Backpacking and Bipolar II. Taking Manic Depression on tour.
#manicdepression #mentalhealth #mentalillness #alcohol #alcoholism #bipolarbum #cartoon
Conforming to the English stereotype as I have in the past means that my relationship with alcohol has been intense to say the least. My first experience of it was at thirteen being dropped off at a friend’s for a “sleepover” (English kids don’t even have these, oblivious parent much?). Before the car was even out of sight my older friend had begun jabbing my back with a bottle of Smirnoff Vodka.
“Get some of that down you before we get there”. I was compliant. I arrived at the first party I’d ever attended absolutely blasted after a third of a bottle of vodka. I felt great and my hyperactive, amusing behaviour meant that I was the toast of the town among my compatriots. Rarely was there a dull moment when I was around alcohol. I discovered I hated the taste of beer, wine and cider and until that changed some five or six years later, my weapon of choice was always a neat spirit. Red Aftershock and I often embarked on an evening hand in hand. My body rejected the volume of spirit I was giving it, obviously. The consequence of this was that I was happy to throw up three or four times a night, minimum and keep filling ‘er back up.
My relationship with alcohol definitely didn’t become more moderate over time until I was made by my now-ex partner to swear off of spirits altogether, because I was ‘too much’ whilst on them. I agreed and for years held to it. Eventually I got back onboard the liquor train and regular service resumed. The one man riot had re-surfaced. Friends with bands loved to take me along to gigs because even if there were only a handful of people making up the audience (a regular occurrence) they would feel as though they were playing to a decent sized crowd on account of how absolutely over the top my behaviour was and how I would do anything to whip anyone around into a frenzy.
After the age of about seventeen I began to feel INCREDIBLE amounts of guilt when hung-over. This was well before my diagnosis and I just assumed that I had been in the routine of needing to apologise so much after a night on the ale that I had somehow trained my body to feel guilt whether I had done anything wrong or not. This was plausible enough that I never challenged the theory until a decade further on, last Christmas, when my diagnosis was forth-coming.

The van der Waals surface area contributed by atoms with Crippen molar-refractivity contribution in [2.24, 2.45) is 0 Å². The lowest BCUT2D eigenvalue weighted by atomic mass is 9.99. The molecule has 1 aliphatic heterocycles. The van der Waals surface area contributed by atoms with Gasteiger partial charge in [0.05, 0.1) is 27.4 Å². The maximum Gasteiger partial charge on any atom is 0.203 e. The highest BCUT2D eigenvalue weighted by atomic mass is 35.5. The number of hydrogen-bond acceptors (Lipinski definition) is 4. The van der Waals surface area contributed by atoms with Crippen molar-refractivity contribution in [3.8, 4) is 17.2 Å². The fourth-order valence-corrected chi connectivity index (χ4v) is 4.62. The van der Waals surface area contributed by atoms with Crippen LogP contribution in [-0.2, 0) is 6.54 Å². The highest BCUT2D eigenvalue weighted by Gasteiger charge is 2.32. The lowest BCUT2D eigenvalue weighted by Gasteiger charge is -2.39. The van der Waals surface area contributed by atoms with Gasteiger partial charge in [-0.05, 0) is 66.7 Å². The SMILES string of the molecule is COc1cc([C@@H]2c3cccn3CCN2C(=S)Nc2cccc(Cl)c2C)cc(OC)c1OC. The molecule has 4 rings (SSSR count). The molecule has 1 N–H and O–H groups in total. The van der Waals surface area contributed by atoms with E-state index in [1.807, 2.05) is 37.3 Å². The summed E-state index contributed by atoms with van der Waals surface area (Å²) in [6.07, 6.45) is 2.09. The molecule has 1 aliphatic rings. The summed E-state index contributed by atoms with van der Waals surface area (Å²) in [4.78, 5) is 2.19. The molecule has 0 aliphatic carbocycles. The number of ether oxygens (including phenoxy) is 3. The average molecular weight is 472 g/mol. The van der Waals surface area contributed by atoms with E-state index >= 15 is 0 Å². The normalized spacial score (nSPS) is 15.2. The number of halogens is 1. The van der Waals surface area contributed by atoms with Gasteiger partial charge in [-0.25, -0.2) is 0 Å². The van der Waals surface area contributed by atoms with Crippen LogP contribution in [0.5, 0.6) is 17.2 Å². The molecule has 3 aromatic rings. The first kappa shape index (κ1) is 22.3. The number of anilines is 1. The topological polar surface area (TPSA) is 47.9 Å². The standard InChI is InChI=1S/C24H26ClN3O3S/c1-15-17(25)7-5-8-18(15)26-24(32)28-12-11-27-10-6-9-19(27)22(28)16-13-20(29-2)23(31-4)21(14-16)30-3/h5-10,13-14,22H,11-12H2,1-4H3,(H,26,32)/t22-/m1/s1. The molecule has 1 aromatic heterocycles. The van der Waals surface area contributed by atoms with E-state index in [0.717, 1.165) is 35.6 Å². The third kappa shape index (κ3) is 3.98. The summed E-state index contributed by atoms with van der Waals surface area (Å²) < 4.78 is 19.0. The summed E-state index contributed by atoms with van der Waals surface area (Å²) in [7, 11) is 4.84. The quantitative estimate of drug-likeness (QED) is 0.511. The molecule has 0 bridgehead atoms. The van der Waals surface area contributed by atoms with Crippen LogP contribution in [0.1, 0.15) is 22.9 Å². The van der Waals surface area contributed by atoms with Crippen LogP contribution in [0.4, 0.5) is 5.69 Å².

I have written this story out in such detail not as an ego-trip (Quite frankly I’m ashamed of how heavily alcohol has featured in my formative years), but to decisively state how padestrian my approach to SERIOUS alcohol abuse was. It is a similar story to most English kids and I was quite unaware of how we differed to the majority of other places in the world until relatively recently.
I haven’t touched alcohol since Christmas, as I very quickly linked the guilt I was feeling with the fact that alcohol is a depressant and I didn’t need anything causing FURTHER malfunctions with my brain chemistry.
I have thusfar found no distraction or alternative strategy to deal with having what I would call an itchy brain. There are days when every thought seems to be barbed; When I am beset by a sense of impending calamity, and every thought takes on a prickly, irritating quality as though the inside of my skull is being given a rash. This isn’t the sinking, numbing onset of depression. It may even be hypomanic irritability for all I know, I’ve only recently become fully aware of it.
What I do know is that when I enter this state -I am defenceless. I currently have to grit my teeth and hold on until I take my meds, then pray that they send me off to sleep. Before I would have had a big glass of whiskey and it would have almost immediately mellowed me out.
Alcohol used to allow me to travel through time. I could calm myself down and, if required, use it to fastforward to the next day. It slowed my thinking down to a crawl if I needed it to and meant that I was far easier to distract with T.V, company or music. In a sober state I find my thoughts become quite sneaky and find ways around my defences. I may be distracted, but only enough that I don’t become consciously aware of negative trains of thought until it is too late. Sobriety enables my mind to turbocharge negativity if it decides that’s the way it is going.
Truthfully, a lot of the time I just miss being able to drink good brandy and whiskey.
What is your relationship with alcohol? Have you found a good alternative or do you still imbibe whilst being medicated? Do you find that you feel particularly guilty or low in the mornings? I want to hear from you.
All the best,